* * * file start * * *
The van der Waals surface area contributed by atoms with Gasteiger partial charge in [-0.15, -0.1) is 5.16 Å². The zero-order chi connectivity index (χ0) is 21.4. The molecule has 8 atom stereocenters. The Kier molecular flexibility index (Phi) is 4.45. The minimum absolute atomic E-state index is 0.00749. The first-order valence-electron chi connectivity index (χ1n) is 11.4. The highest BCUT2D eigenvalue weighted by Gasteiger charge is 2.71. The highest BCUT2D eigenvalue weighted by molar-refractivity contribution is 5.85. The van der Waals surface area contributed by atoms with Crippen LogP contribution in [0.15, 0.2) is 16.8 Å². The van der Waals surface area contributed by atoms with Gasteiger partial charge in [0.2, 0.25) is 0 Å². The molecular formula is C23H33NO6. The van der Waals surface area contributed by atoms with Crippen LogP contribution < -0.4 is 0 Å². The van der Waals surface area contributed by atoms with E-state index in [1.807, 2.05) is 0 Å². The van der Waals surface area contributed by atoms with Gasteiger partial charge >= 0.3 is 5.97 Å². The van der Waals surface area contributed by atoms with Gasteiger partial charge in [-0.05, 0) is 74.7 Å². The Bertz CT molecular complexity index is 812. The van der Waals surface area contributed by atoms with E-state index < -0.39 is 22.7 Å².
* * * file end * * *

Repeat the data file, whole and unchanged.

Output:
The van der Waals surface area contributed by atoms with Gasteiger partial charge in [-0.15, -0.1) is 5.16 Å². The zero-order chi connectivity index (χ0) is 21.4. The molecule has 8 atom stereocenters. The Kier molecular flexibility index (Phi) is 4.45. The minimum absolute atomic E-state index is 0.00749. The first-order valence-electron chi connectivity index (χ1n) is 11.4. The highest BCUT2D eigenvalue weighted by Gasteiger charge is 2.71. The highest BCUT2D eigenvalue weighted by molar-refractivity contribution is 5.85. The van der Waals surface area contributed by atoms with Crippen LogP contribution in [0.15, 0.2) is 16.8 Å². The van der Waals surface area contributed by atoms with Gasteiger partial charge in [0.2, 0.25) is 0 Å². The molecular formula is C23H33NO6. The van der Waals surface area contributed by atoms with Crippen LogP contribution < -0.4 is 0 Å². The van der Waals surface area contributed by atoms with E-state index in [1.807, 2.05) is 0 Å². The van der Waals surface area contributed by atoms with Gasteiger partial charge >= 0.3 is 5.97 Å². The van der Waals surface area contributed by atoms with Gasteiger partial charge in [-0.05, 0) is 74.7 Å². The Bertz CT molecular complexity index is 812. The van der Waals surface area contributed by atoms with E-state index < -0.39 is 22.7 Å².